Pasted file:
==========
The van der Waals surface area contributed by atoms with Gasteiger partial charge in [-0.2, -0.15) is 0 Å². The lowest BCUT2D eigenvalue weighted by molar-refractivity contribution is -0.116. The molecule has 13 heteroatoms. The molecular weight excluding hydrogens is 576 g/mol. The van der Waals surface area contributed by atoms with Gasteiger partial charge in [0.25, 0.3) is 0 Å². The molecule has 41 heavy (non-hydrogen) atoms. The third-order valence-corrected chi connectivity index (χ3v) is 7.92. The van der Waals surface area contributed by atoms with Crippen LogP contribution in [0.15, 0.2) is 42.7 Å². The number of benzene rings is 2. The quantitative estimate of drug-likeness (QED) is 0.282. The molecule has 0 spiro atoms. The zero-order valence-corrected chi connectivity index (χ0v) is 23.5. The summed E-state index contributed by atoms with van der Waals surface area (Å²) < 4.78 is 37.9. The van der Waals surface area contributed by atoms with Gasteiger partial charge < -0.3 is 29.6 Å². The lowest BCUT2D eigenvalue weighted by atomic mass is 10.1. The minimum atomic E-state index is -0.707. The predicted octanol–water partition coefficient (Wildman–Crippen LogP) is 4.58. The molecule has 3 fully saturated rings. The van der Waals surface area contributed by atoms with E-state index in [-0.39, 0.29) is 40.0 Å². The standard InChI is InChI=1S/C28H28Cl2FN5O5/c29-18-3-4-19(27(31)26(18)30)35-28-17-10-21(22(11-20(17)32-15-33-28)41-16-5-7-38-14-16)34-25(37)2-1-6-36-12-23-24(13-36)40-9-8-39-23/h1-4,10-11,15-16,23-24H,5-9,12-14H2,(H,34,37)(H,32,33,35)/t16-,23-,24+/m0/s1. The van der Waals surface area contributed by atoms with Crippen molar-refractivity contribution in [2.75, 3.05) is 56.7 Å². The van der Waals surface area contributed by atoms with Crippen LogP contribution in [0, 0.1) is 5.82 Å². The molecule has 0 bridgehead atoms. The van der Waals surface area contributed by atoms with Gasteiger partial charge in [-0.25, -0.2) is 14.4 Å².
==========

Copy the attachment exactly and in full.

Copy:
The van der Waals surface area contributed by atoms with Gasteiger partial charge in [-0.2, -0.15) is 0 Å². The lowest BCUT2D eigenvalue weighted by molar-refractivity contribution is -0.116. The molecule has 13 heteroatoms. The molecular weight excluding hydrogens is 576 g/mol. The van der Waals surface area contributed by atoms with Gasteiger partial charge in [0.25, 0.3) is 0 Å². The molecule has 41 heavy (non-hydrogen) atoms. The third-order valence-corrected chi connectivity index (χ3v) is 7.92. The van der Waals surface area contributed by atoms with Crippen LogP contribution in [0.15, 0.2) is 42.7 Å². The number of benzene rings is 2. The quantitative estimate of drug-likeness (QED) is 0.282. The molecule has 0 spiro atoms. The zero-order valence-corrected chi connectivity index (χ0v) is 23.5. The summed E-state index contributed by atoms with van der Waals surface area (Å²) < 4.78 is 37.9. The van der Waals surface area contributed by atoms with Gasteiger partial charge < -0.3 is 29.6 Å². The lowest BCUT2D eigenvalue weighted by atomic mass is 10.1. The minimum atomic E-state index is -0.707. The predicted octanol–water partition coefficient (Wildman–Crippen LogP) is 4.58. The molecule has 3 fully saturated rings. The van der Waals surface area contributed by atoms with E-state index in [-0.39, 0.29) is 40.0 Å². The standard InChI is InChI=1S/C28H28Cl2FN5O5/c29-18-3-4-19(27(31)26(18)30)35-28-17-10-21(22(11-20(17)32-15-33-28)41-16-5-7-38-14-16)34-25(37)2-1-6-36-12-23-24(13-36)40-9-8-39-23/h1-4,10-11,15-16,23-24H,5-9,12-14H2,(H,34,37)(H,32,33,35)/t16-,23-,24+/m0/s1. The van der Waals surface area contributed by atoms with Crippen molar-refractivity contribution in [2.75, 3.05) is 56.7 Å². The van der Waals surface area contributed by atoms with Crippen LogP contribution in [0, 0.1) is 5.82 Å². The molecule has 0 bridgehead atoms. The van der Waals surface area contributed by atoms with Gasteiger partial charge in [-0.25, -0.2) is 14.4 Å².